I share your recognition of the paradox here. I would wish that my young granddaughter or grand neices and nephews not be subjected to gratuitous nudity/sex OR profanity OR violence when they watch television but for whatever reason violence is less restricted than is nudity or profanity on free television. Makes no sense to me either.
0 Replies
 
Foxfyre
 
  1  
Reply Fri 23 Jul, 2004 10:59 am
Blatham writes:
Quote:
Your claim, fox, that foreign media shows no differences from American media in these matters is simply not so, and I wonder what it is you are reading.


I made no such claim. A little precision please. I am entitled to my perception as much as you are entitled to yours.
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patiodog
 
  1  
Reply Fri 23 Jul, 2004 12:32 pm
foxfyre wrote:
I know you perceive the American press as tilted right or even maybe far right and to me that is just mind boggling as I read European press and don't see it as all that much different from our own mainstream media.


Damn close, foxy.
0 Replies
 
Baldimo
 
  1  
Reply Fri 23 Jul, 2004 01:48 pm
patiodog wrote:
Quote:
I wonder if Fox is so decidedly slanted right as it is perceived that way because it doesn't go out of its way to point out the sins of conservatism and conservative politicians?


As loaded as that quasi-question is -- yes. That is precisely it. The network's talking heads consistently bash dems and admire repubs, and love war. I'm not stupid enough to think it stems from an ideological commitment on the part of the network: they just know their audience, and they know that they are the only television outlet that caters to that audience. CNN and MSNBC, on the other hand, seem devoted to catching trends and trying to one-up each other on entertainment and glitzy graphics, so neither can confidently claim a core audience.


There was a poll done that showed viewers of Fox news were more liberals/Democrats then conservative/Republicans. It wasn't a huge margin but it was a lead. To say Fox is driven by its viewers is a false hood due to the demographics.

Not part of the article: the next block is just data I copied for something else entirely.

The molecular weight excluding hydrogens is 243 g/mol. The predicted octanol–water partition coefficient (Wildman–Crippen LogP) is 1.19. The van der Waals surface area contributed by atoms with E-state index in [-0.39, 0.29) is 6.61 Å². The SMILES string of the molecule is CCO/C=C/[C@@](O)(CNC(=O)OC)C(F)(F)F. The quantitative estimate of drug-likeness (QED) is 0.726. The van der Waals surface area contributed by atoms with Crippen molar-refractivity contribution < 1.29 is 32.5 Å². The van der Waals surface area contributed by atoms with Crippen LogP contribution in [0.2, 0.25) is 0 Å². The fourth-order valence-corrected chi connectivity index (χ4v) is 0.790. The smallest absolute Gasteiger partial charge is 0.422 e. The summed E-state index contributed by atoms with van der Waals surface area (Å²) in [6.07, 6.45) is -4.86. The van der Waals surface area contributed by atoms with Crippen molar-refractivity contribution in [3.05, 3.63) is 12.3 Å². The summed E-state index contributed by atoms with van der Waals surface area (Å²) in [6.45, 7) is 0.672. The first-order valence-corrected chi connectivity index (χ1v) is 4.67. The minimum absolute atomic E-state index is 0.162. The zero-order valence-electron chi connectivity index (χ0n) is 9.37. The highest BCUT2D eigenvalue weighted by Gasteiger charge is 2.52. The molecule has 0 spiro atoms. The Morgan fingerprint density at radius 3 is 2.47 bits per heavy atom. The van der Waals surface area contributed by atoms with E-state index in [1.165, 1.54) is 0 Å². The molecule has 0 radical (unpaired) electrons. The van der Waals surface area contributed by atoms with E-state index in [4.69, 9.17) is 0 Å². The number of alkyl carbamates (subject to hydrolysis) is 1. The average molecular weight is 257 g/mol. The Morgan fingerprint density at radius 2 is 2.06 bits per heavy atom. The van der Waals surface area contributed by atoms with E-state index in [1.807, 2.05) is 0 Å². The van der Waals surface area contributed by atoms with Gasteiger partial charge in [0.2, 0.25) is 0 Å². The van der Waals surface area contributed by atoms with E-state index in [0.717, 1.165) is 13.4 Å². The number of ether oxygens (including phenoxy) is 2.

You also can't deny the newspapers have their slant as well. Look at the New York Times and the Los Angles Times. Both of those papers editorial columns are way slanted to the left and those leanings also transcend into the articles, which those papers run.
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patiodog
 
  1  
Reply Fri 23 Jul, 2004 02:04 pm
I'd be very curious to see the source for this poll.
0 Replies
 
Walter Hinteler
 
  1  
Reply Fri 23 Jul, 2004 02:15 pm
Quote:
Fox's audience has grown explosively since 2000, with most of those gains coming among viewers who describe themselves as Republican or conservative, according to a study released Tuesday by the Pew Research Center for the People and the Press.

More than half of Fox's viewers describe themselves as conservative, Pew said.

ABC, CBS and NBC evening news viewers are slightly more likely to be Democrats than Republicans, according to the survey. Pew found little partisan tilt is the audience for MSNBC, the struggling third cable news network.

Four years ago, the same percentage of Democrats (18 percent) as Republicans told Pew they watched Fox regularly. This year, 35 percent of Republicans said they watched Fox regularly, and 21 percent said they watched CNN.

Meanwhile, 28 percent of Democrats described themselves as regular CNN viewers, and 19 percent of Republicans, Pew said. As recently as 1996 -- the year Fox News Channel came on the air -- CNN's audience was more Republican than Democratic.
Source
0 Replies
 
Foxfyre
 
  1  
Reply Fri 23 Jul, 2004 02:21 pm
That's interesting Walter. It should illustrate that the U.S. media provides something for everybody and there is no need to be alarmed at the success of one or two outlets that our out of the 'mainstream'.

For what it's worth, a recent Rasmussen poll found that a large majority of people who regularly attend church preferred Fox; those who rarely or never attend church preferred CNN. Again, something for everybody.
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patiodog
 
  1  
Reply Fri 23 Jul, 2004 02:22 pm
This from http://people-press.org/reports/display.php3?PageID=834 (PEW).

I'm retyping the information because the table is in a graphic that I can't link to...

Percent of Fox News Audience who identify themselves as:

Republican: 41%
Democrat: 29%
Independent: 22%
Other/DK: 8%

Conservative: 52%
Moderate: 29%
Liberal: 13%
Other/DK: 6%



Granted, this has changed a lot since 1998 (when the network was a year old), when the breakdown was as follows:

Republican: 24%
Democrat: 36%
Independent: 33%
Other/DK: 7%

Conservative: 40%
Moderate: 34%
Liberal: 20%
Other/DK: 6%
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ehBeth
 
  1  
Reply Fri 23 Jul, 2004 02:26 pm
What is there for the centrists or left of centre. 2 or 4 or 8 right of centre choices does not mean there is something for everyone. Just for all of the right of centre Democrats and further right of centre Republicans.

I think it would be interesting to see what would happen if there was easier access to international news, from foreign networks, in the U.S. i.e. on the basic cable range - or 1 to 2 hours a day on regular network t.v. There's really so little news available in the U.S. Lots of opinion, but not a lot of news. Odd country.